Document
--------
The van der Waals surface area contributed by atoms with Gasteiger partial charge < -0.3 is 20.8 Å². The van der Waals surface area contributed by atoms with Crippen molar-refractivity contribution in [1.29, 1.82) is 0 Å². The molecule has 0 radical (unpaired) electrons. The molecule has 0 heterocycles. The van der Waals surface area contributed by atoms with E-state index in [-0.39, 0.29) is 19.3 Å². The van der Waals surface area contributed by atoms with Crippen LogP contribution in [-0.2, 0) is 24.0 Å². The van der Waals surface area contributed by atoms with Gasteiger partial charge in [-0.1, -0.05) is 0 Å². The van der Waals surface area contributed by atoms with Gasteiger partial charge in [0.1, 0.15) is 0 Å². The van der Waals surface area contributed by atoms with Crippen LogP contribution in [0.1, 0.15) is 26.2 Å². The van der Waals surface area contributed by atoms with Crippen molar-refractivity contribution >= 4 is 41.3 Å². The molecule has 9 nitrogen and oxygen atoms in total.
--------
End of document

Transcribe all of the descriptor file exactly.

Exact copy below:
The van der Waals surface area contributed by atoms with Gasteiger partial charge < -0.3 is 20.8 Å². The van der Waals surface area contributed by atoms with Crippen molar-refractivity contribution in [1.29, 1.82) is 0 Å². The molecule has 0 radical (unpaired) electrons. The molecule has 0 heterocycles. The van der Waals surface area contributed by atoms with E-state index in [-0.39, 0.29) is 19.3 Å². The van der Waals surface area contributed by atoms with Crippen LogP contribution in [-0.2, 0) is 24.0 Å². The van der Waals surface area contributed by atoms with Gasteiger partial charge in [-0.1, -0.05) is 0 Å². The van der Waals surface area contributed by atoms with Gasteiger partial charge in [0.1, 0.15) is 0 Å². The van der Waals surface area contributed by atoms with Crippen LogP contribution in [0.1, 0.15) is 26.2 Å². The van der Waals surface area contributed by atoms with Crippen molar-refractivity contribution >= 4 is 41.3 Å². The molecule has 9 nitrogen and oxygen atoms in total.